Ahmad Tavakkoli

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Ahmad Tavakkoli
احمد توکلی
Ahmad Tavakoli.jpg
President of the Majlis Research Center
In office
1 June 2007 – 2 June 2012
Preceded by Emad Afroogh
Succeeded by Kazem Jalali
Minister of Labour
In office
12 November 1981 – 1 November 1985
President Ali Khamenei
Prime Minister Mir-Hossein Mousavi
Preceded by Mir-Mohammad Sadeqi
Succeeded by Abolqasem Sarhadizadeh
Member of the Parliament of Iran
In office
28 May 2004 – 28 May 2016
Constituency Tehran, Rey, Shemiranat and Eslamshahr
Majority 776,979
In office
28 May 1980 – 12 November 1981
Constituency Behshahr
Majority 28,850
Personal details
Born (1951-03-05) March 5, 1951 (age 65)
Behshahr, Iran
Political party Islamic Coalition Party
Children 7
Residence Tehran, Iran
Alma mater University of Nottingham
Religion Twelver Shi'a Islam
Website Official website

Ahmad Tavakkoli (Persian: احمد توکلی‎‎) (born 5 March 1951) is an Iranian conservative politician and the former representative of Tehran in the Iranian parliament and the director of Majlis Research Center.

Career[edit]

Tavakkoli was the minister of labour under Mir-Hossein Mousavi, a parliament representative from Behshahr, and a presidential candidate in two of the presidential elections in Iran (running against Ali Akbar Hashemi Rafsanjani and Mohammad Khatami).[1]

Tavakkoli temporarily left politics after the leftists oppositions forced him out of the ministry of labour. He founded Resalat, a conservative newspaper, and later left Iran to study economics in the UK, where he received his PhD.

Views and personal life[edit]

Tavakkoli is a critic of a capitalist economy, and backs the government's role in controlling the economy. He is a cousin of the Larijani brothers, including Ali Larijani and Mohammad Javad Larijani.

Tavakkoli is also one of the fierce critics of the President Ahmadinejad.[2] On 2 March 2011, the PBS' Tehran Bureau reported that Tavakkoli criticized President for mentioning only Iran and not Islam in recent speeches.[3]

Electoral history[edit]

Year Election Votes  % Rank Notes
1980[a] Parliament 28,850 50.2 1st Won[4]
1993 President 3,972,201 24.3 2nd Lost
2000[b] Parliament 382,867 13.06 51st Lost[5]
2001 President Increase 4,393,544 Decrease 15.6 2nd Lost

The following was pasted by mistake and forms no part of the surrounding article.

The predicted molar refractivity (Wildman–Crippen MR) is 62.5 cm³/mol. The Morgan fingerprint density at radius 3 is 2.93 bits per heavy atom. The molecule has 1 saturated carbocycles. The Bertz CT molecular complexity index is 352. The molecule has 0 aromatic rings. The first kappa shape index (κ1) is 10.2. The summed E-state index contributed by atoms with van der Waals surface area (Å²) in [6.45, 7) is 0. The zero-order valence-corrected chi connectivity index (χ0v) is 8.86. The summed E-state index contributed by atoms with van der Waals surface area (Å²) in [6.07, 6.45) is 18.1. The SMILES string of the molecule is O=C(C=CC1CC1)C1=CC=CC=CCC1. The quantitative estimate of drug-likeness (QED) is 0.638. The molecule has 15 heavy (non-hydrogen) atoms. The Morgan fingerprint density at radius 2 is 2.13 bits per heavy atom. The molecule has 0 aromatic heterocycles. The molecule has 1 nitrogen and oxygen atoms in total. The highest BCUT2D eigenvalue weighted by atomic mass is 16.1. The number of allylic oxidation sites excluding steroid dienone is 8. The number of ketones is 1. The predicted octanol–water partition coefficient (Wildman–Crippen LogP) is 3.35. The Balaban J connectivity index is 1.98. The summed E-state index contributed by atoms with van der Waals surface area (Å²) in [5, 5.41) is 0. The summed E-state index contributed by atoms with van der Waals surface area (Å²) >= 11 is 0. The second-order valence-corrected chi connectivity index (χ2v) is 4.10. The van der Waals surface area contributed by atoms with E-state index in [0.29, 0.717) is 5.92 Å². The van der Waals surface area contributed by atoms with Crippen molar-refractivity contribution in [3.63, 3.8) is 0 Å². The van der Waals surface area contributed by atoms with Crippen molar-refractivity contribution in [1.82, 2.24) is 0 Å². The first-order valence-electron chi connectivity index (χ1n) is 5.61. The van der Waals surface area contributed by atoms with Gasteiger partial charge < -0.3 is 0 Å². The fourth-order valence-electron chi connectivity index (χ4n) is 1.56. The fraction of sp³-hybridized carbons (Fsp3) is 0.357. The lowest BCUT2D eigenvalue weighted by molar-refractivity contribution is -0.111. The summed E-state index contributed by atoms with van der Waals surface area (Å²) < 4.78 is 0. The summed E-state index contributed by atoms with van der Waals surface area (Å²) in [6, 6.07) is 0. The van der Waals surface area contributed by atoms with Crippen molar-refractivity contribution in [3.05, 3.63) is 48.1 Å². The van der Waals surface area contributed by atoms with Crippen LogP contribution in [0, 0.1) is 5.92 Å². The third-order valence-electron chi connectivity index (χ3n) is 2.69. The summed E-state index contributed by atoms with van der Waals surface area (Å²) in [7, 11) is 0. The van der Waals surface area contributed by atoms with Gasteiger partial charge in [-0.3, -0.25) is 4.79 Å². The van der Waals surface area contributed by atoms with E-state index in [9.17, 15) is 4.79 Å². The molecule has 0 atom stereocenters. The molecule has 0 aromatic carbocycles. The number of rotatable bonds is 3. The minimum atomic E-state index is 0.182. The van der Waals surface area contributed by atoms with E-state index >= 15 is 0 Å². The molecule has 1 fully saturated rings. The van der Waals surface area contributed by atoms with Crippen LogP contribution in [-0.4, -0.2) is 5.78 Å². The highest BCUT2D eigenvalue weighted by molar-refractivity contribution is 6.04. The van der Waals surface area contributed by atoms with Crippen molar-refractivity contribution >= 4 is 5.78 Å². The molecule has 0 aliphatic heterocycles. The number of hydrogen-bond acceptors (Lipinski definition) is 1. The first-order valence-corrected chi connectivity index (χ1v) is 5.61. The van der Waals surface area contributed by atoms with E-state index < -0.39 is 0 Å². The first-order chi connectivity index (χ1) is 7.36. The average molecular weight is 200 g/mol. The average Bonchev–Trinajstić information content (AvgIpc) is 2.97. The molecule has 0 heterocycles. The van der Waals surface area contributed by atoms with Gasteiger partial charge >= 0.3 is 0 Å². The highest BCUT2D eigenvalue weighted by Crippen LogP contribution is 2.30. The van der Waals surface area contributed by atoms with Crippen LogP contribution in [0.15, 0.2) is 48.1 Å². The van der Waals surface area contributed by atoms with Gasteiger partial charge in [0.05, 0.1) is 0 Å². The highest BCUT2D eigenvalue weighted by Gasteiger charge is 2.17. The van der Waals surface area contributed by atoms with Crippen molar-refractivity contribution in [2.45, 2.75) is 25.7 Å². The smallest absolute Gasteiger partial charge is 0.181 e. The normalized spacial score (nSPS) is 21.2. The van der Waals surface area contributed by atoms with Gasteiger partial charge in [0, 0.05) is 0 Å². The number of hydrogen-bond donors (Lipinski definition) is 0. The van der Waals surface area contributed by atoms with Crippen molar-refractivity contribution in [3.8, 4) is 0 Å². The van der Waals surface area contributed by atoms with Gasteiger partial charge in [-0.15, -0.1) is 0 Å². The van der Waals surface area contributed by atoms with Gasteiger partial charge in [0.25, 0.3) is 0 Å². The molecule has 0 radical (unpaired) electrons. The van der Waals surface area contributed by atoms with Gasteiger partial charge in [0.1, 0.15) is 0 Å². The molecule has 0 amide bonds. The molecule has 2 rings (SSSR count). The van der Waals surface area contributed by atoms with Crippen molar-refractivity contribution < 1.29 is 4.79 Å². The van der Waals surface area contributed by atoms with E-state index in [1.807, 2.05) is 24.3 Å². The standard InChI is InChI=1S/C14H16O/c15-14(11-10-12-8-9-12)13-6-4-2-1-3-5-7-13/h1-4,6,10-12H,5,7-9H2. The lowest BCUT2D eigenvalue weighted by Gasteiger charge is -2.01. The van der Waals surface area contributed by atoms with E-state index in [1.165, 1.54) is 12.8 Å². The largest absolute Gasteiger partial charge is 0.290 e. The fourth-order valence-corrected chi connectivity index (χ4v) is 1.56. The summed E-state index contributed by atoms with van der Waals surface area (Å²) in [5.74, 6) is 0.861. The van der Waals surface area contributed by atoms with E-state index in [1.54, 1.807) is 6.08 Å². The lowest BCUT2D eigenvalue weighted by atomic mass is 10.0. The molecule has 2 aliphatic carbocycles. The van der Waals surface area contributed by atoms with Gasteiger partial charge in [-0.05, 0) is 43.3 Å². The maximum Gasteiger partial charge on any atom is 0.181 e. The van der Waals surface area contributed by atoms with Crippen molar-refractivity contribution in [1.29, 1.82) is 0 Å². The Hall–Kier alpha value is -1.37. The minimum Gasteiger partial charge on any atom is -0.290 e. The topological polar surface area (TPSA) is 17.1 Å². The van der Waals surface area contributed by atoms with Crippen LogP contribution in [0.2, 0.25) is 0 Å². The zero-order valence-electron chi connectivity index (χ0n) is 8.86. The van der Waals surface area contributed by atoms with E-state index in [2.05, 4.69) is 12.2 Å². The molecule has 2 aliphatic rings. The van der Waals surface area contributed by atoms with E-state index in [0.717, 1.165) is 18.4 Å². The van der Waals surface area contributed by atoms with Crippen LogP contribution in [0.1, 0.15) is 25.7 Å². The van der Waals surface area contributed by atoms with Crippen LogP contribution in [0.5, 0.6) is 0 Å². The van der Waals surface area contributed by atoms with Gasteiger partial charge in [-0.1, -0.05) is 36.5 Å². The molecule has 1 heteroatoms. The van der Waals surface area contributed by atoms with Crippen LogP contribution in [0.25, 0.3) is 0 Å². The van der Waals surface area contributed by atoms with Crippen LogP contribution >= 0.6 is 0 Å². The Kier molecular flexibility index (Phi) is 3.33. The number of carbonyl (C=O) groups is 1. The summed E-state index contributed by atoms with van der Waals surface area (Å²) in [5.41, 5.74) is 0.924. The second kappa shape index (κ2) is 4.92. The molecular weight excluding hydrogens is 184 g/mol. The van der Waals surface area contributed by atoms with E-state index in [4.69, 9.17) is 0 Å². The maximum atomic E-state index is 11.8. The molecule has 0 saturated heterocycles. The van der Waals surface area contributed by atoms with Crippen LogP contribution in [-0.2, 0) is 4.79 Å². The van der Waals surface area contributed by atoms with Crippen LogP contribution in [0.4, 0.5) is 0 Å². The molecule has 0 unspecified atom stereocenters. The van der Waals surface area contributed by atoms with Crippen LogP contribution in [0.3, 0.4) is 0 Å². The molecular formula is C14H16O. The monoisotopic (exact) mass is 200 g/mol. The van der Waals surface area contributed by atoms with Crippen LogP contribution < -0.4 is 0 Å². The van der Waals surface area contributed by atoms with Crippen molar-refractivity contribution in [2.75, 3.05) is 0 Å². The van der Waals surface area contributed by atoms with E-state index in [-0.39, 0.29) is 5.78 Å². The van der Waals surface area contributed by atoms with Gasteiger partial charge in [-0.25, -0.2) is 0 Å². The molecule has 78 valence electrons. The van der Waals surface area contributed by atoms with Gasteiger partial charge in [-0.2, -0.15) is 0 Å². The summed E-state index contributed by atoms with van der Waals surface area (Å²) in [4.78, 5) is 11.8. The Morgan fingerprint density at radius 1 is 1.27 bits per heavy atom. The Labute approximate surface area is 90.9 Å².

2004[b] Parliament Increase 776,979 Increase 39.40 2nd Won[6]
2008[b] Parliament Decrease 568,459 Increase 32.65 4th Won[7]
2012[b] Parliament Round 1 Decrease 481,012 Decrease 22.69 7th Went to Round 2[8]
Parliament Round 2 Decrease 404,595 Increase 35.91 3rd Won[9]
2016[b] Parliament Increase 862,723 Decrease 26.56 34th Lost[10]

References[edit]

  1. ^ Muir, Jim (1 June 2001). "Iran election: People and policies". BBC (Tehran). Retrieved 28 June 2013. 
  2. ^ Sohrabi, Naghmeh (July 2011). "The Power Struggle in Iran: A Centrist Comeback?" (PDF). Middle East Brief (53). 
  3. ^ "Iran gets some diplomatic heat over opposition leader arrests". Press Roundup 3 February 2011. Archived from the original on 9 March 2011. Retrieved 3 March 2011. 
  4. ^ "Getting to Know the Representatives in the Majles" (PDF), Iranian Parliament (The Iran Social Science Data Portal), p. 39 
  5. ^ آگهی نتیجه انتخابات ششمین دوره مجلس شورای اسلامی در حوزه انتخابیه تهران، ری، شمیرانات و اسلامشهر (in Persian), archived from the original on 9 June 2011 
  6. ^ "آراء نهايي انتخابات مجلس هفتم در حوزه تهران اعلام شد از مجموع 3438 صندوق 1971748 برگ راي به دست آمد", Iranian Students' News Agency (in Persian), 27 February 2004, retrieved 10 February 2016 
  7. ^ "نتيجه قطعي انتخابات تهران اعلام شد", Fars News Agency (in Persian), 17 March 2008, retrieved 10 February 2016 
  8. ^ "۵۲۷ کاندیدای تهران در انتخابات ۱۲ اسفند چقدر رای آوردند؟", Khabaronline (in Persian), 18 March 2012, retrieved 10 February 2016 
  9. ^ نتایج نهایی و رسمی مرحله دوم انتخابات تهران + گرایش سیاسی. Asr Iran (in Persian). 16 May 2012. 212705. Retrieved 8 June 2015. 
  10. ^ "ریز آمار نتایج 1021 کاندیدای نمایندگی مجلس در تهران + فیلم مرور روز انتخابات", Iranian Students' News Agency (in Persian), 27 February 2016, retrieved 27 February 2016 

External links[edit]